Meet the Prospects: Phil Taylor
FLORHAM PARK, NJ — After a weekend where nearly everyone’s bracket has been busted, and by everyone’s I mean mine, (C’mon Louisville, Syracuse, Pitt, and my upset special Belmont!) it’s time to get back to what I know best. Getting back to the official JetsInsider.com’s “Meet the Prospects” segment, it’s time to get to know the player draft experts peg as the next New York Jet: Baylor University NT Phil Taylor.
At 334 pounds, Taylor definitely fills the rather gaping void left by the oft-injured Kris Jenkins. And while news has circulated that both the Jets and Jenkins want to get a deal done, if only for a veteran’s minimum one-year deal, G.M. Mike Tannenbaum has to keep all his options open. Drafting Taylor at the 30th spot will not only cross off one his off-season needs, but also provide an anchor to the defensive line for years to come. So without further adieu, let’s get to know this massive man.
Phil Taylor, NT, Baylor University:
- CLASS STANDING: Senior
- HEIGHT: 6-4
- WEIGHT: 334
- NFL PLAYER COMPARISON: Casey Hampton, Pittsburgh Steelers
Collegiate Career: Phil Taylor Highlights vs. OK State
- 2010 — Started at nose guard in all 13 games; All-Big 12 honoree as senior; Earned second-team All-Big 12 honors (league coaches, AP, Columbia Tribune, Fort Worth Star-Telegram, Kansas City Star, Phil Steele, Rivals.com, San Antonio Express-News, Waco Tribune-Herald); Named to ESPN.com All-Big 12 Bowl team; One of eight Bears to start all 13 games; Totaled 62 tackles (35 solo), seven for loss including two sacks, three QB hurries, two pass breakups and one forced fumble; 62 tackles most by BU interior lineman since 2002.
- 2009 — Played all 12 games and started nine at defensive tackle as junior in first season at Baylor; Earned first Baylor letter; Totaled 25 tackles (2.5 for loss), an assisted sack, five QB hurries, two blocked kicks and one interception on season; Made more than half (13) of season’s tackles (25) in first three games; Made big splash in Baylor debut in season-opening win at Wake Forest, had four tackles (two solo) including one for loss and made career-first interception; Preseason Big 12 Newcomer of Year selection by media.
- 2008 — Transferred to Baylor from Penn State in September 2008, sat out season in compliance with NCAA Division I transfer policy but practiced with team; Redshirted to retain eligibility; Selected to spring 2009 Big 12 Commissioner’s Honor Roll.
- 2006 & 2007 — Played freshman (2006) and sophomore (2007) seasons at Penn State; Member of defensive line in 2007 that ranked seventh nationally in rushing defense (93.8 ypg), allowed only three runs of longer than 18 yards in 449 attempts and held opposition to nine rushing touchdowns in 13 games.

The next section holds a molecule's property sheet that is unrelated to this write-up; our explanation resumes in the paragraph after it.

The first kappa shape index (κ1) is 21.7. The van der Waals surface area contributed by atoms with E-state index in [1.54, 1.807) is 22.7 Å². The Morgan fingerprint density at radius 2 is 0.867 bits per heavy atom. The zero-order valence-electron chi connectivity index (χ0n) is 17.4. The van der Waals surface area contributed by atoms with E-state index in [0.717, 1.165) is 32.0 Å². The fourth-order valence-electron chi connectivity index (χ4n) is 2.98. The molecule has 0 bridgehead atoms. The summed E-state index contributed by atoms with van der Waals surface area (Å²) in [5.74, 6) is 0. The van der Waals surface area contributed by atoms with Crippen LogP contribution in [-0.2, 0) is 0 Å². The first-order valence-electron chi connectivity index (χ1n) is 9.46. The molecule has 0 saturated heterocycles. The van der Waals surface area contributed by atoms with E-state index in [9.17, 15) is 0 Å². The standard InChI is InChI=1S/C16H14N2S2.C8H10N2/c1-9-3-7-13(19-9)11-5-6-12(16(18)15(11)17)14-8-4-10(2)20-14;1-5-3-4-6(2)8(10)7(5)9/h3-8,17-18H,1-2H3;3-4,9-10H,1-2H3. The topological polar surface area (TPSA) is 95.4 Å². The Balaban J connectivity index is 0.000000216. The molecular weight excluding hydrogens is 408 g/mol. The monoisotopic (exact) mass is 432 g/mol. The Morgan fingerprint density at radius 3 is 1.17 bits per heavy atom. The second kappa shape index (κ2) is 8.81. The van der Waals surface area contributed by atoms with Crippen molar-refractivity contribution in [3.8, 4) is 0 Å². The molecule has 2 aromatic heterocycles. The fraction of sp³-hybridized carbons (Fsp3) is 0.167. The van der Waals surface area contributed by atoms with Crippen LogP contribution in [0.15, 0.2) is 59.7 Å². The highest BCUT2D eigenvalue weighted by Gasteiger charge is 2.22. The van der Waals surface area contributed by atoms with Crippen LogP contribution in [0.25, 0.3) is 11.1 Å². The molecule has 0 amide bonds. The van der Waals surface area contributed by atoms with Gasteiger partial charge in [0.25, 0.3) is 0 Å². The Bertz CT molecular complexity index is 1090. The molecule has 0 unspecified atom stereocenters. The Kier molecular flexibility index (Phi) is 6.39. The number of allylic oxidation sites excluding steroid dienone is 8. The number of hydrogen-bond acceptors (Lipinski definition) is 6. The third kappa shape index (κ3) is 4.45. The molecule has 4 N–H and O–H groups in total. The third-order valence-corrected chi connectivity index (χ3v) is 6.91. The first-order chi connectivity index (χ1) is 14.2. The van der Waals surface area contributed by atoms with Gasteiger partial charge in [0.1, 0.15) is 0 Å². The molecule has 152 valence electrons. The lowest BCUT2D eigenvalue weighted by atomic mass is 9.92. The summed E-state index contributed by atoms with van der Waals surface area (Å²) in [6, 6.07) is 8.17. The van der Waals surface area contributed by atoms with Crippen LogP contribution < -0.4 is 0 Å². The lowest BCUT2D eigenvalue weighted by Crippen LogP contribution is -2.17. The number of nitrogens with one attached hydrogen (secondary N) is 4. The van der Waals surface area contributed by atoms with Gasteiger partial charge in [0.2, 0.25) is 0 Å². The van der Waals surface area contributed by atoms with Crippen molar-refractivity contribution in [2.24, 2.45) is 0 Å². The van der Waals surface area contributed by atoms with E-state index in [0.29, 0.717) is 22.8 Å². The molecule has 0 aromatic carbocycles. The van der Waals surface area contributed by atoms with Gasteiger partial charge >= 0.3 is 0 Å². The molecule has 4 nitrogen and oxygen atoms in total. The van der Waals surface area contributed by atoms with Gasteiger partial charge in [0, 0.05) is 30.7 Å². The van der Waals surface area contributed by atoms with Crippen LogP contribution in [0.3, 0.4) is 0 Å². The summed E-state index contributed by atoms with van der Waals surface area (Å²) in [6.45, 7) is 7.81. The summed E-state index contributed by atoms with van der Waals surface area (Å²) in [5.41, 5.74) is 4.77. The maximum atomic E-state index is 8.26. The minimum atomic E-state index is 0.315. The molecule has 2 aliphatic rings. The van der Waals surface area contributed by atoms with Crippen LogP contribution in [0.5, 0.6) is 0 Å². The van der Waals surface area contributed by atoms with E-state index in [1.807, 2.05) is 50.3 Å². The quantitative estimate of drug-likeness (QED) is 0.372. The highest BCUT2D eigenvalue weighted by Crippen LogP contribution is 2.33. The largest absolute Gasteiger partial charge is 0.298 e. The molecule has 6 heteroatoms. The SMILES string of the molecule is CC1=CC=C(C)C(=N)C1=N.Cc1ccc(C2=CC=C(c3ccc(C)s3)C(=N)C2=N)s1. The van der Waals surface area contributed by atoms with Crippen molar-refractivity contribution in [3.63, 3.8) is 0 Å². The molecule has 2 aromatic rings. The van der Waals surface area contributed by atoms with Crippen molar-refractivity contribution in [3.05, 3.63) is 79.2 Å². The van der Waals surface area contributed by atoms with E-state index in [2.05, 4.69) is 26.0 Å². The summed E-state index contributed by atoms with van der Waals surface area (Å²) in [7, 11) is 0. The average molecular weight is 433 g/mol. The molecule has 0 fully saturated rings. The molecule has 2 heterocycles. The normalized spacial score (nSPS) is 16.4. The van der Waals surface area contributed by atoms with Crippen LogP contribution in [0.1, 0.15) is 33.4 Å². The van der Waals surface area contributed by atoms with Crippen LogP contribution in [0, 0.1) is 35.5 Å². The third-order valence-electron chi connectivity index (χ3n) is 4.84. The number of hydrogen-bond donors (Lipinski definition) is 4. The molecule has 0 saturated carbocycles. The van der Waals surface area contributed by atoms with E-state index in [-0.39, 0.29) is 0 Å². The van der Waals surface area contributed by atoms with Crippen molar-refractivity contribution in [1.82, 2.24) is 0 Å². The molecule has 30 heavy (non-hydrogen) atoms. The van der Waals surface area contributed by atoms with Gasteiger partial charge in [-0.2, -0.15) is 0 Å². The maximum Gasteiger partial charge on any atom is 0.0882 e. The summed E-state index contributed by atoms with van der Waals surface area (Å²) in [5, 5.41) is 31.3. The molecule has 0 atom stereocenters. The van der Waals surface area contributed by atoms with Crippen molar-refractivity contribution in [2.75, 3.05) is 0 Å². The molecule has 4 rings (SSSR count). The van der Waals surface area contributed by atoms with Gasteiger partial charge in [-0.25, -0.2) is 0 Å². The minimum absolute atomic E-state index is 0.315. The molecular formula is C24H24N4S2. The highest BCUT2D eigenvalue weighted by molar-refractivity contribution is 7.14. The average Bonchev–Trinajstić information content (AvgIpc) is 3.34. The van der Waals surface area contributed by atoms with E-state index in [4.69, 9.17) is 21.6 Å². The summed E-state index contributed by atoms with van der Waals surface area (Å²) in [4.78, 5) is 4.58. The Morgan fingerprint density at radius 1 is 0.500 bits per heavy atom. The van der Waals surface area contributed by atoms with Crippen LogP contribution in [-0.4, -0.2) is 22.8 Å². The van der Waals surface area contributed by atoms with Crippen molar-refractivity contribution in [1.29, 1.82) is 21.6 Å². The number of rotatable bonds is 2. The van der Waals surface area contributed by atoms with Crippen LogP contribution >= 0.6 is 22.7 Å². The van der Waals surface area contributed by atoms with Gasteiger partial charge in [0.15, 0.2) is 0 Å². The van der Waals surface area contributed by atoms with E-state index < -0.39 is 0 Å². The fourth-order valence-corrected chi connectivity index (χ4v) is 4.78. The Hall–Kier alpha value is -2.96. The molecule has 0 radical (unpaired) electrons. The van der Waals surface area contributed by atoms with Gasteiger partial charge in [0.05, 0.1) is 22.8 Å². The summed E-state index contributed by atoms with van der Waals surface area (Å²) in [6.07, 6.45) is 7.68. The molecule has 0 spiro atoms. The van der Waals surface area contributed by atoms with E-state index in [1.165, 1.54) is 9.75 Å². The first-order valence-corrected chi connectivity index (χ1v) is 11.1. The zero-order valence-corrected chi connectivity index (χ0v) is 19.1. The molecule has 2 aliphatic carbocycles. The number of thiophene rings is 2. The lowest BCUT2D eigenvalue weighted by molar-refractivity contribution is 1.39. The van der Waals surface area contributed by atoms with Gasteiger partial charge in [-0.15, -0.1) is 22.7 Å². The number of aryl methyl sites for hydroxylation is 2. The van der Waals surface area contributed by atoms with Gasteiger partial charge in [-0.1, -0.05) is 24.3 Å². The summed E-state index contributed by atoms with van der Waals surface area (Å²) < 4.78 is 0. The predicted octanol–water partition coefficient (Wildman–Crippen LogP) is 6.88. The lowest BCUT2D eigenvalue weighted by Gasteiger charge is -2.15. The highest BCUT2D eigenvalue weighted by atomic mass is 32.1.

- Massive frame (6-4, 344) is ideal for a running-plugging, double-team-needed 3-4 Nose Tackle.
- Changes directions quickly to beat one-on-one pass blocks. Has the rare size and strength to hold his ground versus double-team run blocks.
- Displays the athleticism to come down the line and make tackles on inside runs, but has superior strength to push offensive linemen into quarterback to disrupt timing of throws.
- He’s raw. Has more potential than production.
- Has conditioning issues; tends to wear down in games and does not play with good effort on every snap. Which may make him strictly a player on first and second downs until he can disprove his conditioning rumor.
- Off-the-field issues, which got him dismissed from Penn State. Charged with a misdemeanor of aggravated assault after beating up a student at a fraternity dance at the school’s student union. The charges were later dropped.
Why the Jets?:
- With the uncertainty surrounding the future of Jenkins with the Jets, Rex Ryan only has 32-year-old Sione Pouha to plug up the middle. While Pouha put together a nice season for Ryan, he’s not a player that teams have to game plan against.
- Nose tackle is one of the important positions of Ryan’s aggressive 3-4 defense. He was a big reason the Ravens drafted Haloti Ngata, who has emerged as one of the premier nose tackles in the league. His constant praise of Ngata and the Patriots’ Vince Wilfork shows his desire to have a premier nose tackle of his own. And Taylor has that potential.
- The Jets have a history of bringing in players with the 0ff-the-field issues (see Cromartie, Antonio; Edwards, Braylon; Holmes, Santonio). With strong veteran leadership in the locker room and a head coach that has the respect of all his players, Taylor would fall right in line.
In his own words:
- “[The accusation that I'm not a 4-down player] was [from] me last year trying to get my weight down [from 360 lbs.]. This year I’m working better with the weight off of me. With the weight off I’m conditioned a little better, can move around more and don’t get as tired on the field.”
- “It was a life-changing experience, an eye-opener,” he once said. “I had no idea how good we have it … It made me humble myself to work harder.” – on his mission trip with teammates to Kenya.